Peugeot 308 variants
Total price
Monthly payment
Figures are based on a 20% deposit

Showing 1 - 8 of 8 results

Finance representative example (PCP)

Total cash price £21,999. Borrowing £17,599 with a £4,400 deposit at a representative APR of 12.9%.

49 monthly payments
£265.88
Fixed interest rate
12.9%
Total amount payable
£29,535.43
Cost of credit
£7,536.43
Optional final payment
£12,373.00
Annual mileage limit
6000 miles

Peugeot offers the 308 with a choice of engines and trims. Keep reading to learn more about each option so you can choose the best 308 for you.

Peugeot 308 buying guide

What Peugeot 308 trim levels are there?

The 308 lineup starts with Active trim, although these are quite hard to find because most buyers chose mid-range trims and upwards. Active includes alloy wheels, cruise control, two-zone air conditioning, Peugeot's i-Cockpit digital dials ahead of the driver, rear parking sensors, and a basic infotainment system with DAB radio and Bluetooth. Stepping up to Active Premium adds Apple CarPlay and Android Auto.

Next up is Allure which adds automatic emergency braking, front and rear parking sensors, a reversing camera, part-faux-leather upholstery, and a built-in sat-nav for the infotainment system. Allure Premium adds adaptive cruise control and keyless entry and start.

GT Line is Peugeot’s sporty-looking trim level similar to Mercedes AMG-Line. GT Line cars gain larger alloy wheels, a meaner-looking body kit, darker exterior stying details, a sportier looking exhaust tip and a sports steering wheel.

GT is next and is only offered on the more powerful engines in the 308 range. This trim gains LED headlights, more leather trim in the cabin, special GT badging and sweeping LED indicators. GT Premium trim adds blind spot monitoring, larger alloy wheels and part-suede-part leather upholstery.

Finally, you’ll find the full-fat 308 GTi which gets leather interior trim with red stitching, sports bucket seats up front, leather and suede upholstery, unique GTi wheels and body kit, sports suspension and a limited-slip differential for better grip when cornering.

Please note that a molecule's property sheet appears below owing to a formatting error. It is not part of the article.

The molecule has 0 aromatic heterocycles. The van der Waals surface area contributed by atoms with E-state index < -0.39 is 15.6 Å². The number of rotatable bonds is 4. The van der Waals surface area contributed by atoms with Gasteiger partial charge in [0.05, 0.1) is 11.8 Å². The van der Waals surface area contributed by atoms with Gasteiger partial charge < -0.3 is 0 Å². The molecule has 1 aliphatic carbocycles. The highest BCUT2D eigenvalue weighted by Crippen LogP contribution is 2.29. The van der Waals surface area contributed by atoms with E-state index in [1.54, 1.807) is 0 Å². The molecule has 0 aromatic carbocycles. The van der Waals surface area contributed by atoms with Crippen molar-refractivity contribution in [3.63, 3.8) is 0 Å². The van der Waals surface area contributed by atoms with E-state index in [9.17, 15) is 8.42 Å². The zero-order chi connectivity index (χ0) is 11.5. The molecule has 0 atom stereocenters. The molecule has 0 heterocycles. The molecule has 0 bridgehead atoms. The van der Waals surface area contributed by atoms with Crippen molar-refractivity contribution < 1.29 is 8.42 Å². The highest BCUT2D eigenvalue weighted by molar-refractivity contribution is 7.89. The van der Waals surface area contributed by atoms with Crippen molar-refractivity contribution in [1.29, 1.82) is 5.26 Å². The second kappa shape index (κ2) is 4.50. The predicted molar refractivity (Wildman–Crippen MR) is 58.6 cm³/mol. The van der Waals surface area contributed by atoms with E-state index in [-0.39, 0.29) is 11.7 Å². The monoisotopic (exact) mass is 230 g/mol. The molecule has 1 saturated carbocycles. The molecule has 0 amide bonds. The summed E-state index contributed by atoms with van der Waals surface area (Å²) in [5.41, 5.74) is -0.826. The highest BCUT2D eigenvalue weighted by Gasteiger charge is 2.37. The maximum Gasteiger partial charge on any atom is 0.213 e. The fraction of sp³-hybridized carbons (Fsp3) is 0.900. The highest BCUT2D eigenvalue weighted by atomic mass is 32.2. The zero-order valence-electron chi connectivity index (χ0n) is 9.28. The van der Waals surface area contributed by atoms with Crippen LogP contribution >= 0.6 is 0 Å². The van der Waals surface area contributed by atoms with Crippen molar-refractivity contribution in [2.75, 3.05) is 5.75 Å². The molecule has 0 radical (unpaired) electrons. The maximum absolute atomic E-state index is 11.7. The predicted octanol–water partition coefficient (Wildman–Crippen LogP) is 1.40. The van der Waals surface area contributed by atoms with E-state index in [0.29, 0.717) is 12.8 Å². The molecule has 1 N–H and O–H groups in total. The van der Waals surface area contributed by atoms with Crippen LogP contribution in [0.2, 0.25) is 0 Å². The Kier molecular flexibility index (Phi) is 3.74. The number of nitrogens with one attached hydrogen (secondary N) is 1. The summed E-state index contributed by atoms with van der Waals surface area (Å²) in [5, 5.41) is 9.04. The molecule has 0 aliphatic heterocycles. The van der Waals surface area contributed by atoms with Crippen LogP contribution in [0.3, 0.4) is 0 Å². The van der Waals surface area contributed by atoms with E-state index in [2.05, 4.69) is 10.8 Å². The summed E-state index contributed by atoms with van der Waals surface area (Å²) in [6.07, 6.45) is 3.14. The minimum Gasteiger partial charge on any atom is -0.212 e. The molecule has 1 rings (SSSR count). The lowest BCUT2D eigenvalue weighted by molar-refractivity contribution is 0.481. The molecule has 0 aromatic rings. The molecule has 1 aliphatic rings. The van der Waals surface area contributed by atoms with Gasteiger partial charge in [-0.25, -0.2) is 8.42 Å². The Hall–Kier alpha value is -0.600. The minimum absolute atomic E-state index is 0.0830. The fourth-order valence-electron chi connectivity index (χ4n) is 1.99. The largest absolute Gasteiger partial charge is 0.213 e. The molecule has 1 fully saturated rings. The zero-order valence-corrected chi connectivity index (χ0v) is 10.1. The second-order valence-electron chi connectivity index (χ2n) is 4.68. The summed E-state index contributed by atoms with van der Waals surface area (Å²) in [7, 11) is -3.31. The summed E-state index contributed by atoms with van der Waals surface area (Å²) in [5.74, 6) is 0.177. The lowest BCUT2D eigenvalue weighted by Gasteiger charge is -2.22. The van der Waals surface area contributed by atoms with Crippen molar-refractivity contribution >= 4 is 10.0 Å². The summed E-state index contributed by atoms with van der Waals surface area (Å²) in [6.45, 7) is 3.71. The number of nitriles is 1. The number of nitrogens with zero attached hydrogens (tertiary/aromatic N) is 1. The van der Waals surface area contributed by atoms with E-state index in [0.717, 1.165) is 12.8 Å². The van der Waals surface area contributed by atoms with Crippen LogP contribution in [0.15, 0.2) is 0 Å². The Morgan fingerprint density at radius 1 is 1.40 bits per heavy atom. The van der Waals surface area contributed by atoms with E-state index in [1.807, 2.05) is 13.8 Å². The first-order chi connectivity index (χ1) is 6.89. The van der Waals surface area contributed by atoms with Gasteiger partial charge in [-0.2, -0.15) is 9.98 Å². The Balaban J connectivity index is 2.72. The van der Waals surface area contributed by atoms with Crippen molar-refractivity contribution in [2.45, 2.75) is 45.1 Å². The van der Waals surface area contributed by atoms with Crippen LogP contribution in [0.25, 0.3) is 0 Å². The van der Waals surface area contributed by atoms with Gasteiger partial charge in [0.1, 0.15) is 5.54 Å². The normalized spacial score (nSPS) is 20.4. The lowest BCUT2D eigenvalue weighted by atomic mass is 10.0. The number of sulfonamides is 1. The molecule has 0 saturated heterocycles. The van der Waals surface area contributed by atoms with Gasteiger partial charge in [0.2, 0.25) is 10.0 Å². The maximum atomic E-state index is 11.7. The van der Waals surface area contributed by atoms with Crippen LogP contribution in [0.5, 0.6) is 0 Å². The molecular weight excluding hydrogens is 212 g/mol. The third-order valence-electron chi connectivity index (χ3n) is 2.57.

Peugeot 308 interior and technology

The 308’s cabin is anything but conventional and – in a field of dull, conservative designs – it does at least stand out. You’ll be struck immediately by what Peugeot calls the i-Cockpit – an unusually small steering wheel that you look over to see the high-mounted driver’s dials. While not everyone gels with this design, we’re quite fond of how effortless it makes spinning the wheel during tight manoeuvres. Sadly, Peugeot loses some points for hiding the climate controls in the infotainment screen, which makes it hard to adjust them without taking your eyes off the road – the trade off is the otherwise impressively minimalist cabin design.

Peugeot’s infotainment system contains all the functions you’d expect – especially on Active Premium trim and above, which includes the all-important Apple CarPlay and Android Auto functions. It’s not the most responsive unit you’ll find in this class, nor is the menu layout especially logical or well presented, meaning it’ll take a little longer than some rivals to become accustomed to it. Once you’ve got it figured out, however, it shouldn’t get in your way too often.

The 308’s practicality is a story of two halves. If you’re trying to squeeze as many passengers in as possible, there are better choices out there – rear legroom is limited if taller adults are sat up front, and elbow and shoulder room will be in short supply. The trade off, however, is one of the larger boots in the class, outstripping most of its rivals. The 308’s storage advantage becomes even more exaggerated in the SW estate version, which will be well suited to carrying dogs, bikes, or any other bulky clobber you care to store.

Peugeot 308 engine range explained

Peugeot 308 1.2 PureTech 110

Entry-level 308 cars come powered by a 1.2-litre three-cylinder turbo petrol engine. This unit makes 110hp and can accelerate the 308 to 62mph from rest in 10 seconds, meaning it won’t win any drag races but shouldn’t feel too out of its depth when overtaking on the motorway.

Peugeot 308 1.2 PureTech 130